A new five-year allotment and community growing strategy lays out plans to increase the number growing spaces across the Kingdom by a minimum of two per year.

According to the council, demand has more than doubled since the pandemic, and approximately 2,100 people are on the waiting list for allotments or growing spaces. 

As part of the new five-year strategy, approved by Fife Council's Cabinet Committee on Thursday, focus is on several areas for action – including the creation of new garden plots.

A report from the Communities and Neighbourhoods Service stated: “With increasing demand for allotments, we need to ensure there is more land available and that we make best use of the land we have. 

“We will work across council services and public sector partners to identify and map public land for community growing and explore the use of an interactive map of sites.” 

Central Fife Times: Fife Council wants to create more allotments across the Kingdom. Fife Council wants to create more allotments across the Kingdom. (Image: Fife Council)

The report continued: “We will also increase the number of allotments, community growing spaces, orchards, and community gardens by developing a minimum of two new allotment sites per annum and aspiring to create new community gardens (including informal community growing spaces) in each of Fife’s seven areas.”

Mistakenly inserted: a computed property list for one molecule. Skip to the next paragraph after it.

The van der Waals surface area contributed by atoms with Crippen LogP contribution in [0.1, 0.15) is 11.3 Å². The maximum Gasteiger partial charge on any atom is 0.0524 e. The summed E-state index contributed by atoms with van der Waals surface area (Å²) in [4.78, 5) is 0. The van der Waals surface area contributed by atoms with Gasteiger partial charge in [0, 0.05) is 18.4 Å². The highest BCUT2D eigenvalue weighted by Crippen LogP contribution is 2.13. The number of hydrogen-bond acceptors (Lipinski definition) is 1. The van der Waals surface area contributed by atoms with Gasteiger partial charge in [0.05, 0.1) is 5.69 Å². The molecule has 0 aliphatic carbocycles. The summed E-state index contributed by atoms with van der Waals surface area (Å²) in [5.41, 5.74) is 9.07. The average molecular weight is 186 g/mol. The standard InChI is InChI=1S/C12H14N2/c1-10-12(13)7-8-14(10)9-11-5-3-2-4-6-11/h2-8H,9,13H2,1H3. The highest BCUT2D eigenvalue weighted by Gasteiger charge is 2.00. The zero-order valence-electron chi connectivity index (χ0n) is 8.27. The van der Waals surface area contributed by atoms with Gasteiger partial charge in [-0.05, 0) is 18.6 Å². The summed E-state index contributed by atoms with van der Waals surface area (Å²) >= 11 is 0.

Consultations with communities have highlighted that people are asking for more allotments and spaces for a range of growing opportunities – this strategy aims to give them what they want. 

Councillors were full of praise for the proposals laid out in the five-year strategy, calling it "positive" and "encouraging". 

In addition to creating new sites over the next five years, Peter Duncan, Fife’s allotment officer, is hoping to get horticultural training programmes off the ground with grant money secured through the UK Share Prosperity fund. 

“The whole idea is that we have a statutory duty to provide training for allotment holders,” Mr Duncan said.

“We’re hoping to widen this out to the broader community. Consultation results highlighted that there are people with large gardens, particularly in areas of deprivation, that wish to grow but don’t have the knowledge. That’s where we hope the training element – and widening it out to people who wish to get involved – will address that and empower people to take care of what they’ve got.” 

Councillor Jan Wincott,  spokesperson for environment and climate change, believes the new strategy will bring many “physical, environmental and mental health benefits” to local communities by bringing people together and reducing social isolation. 

“More people are valuing greenspace, being in nature and being part of a community,” she said. “We recognise there are many opportunities for food growing beyond allotments, such as private gardens, community gardens, orchards and school grounds.”

Cllr Wincott continued: “The strategy hopes to maximise the use of all the available space. But to be successful we recognise that council services need to work together and in partnership with communities and other organisations.”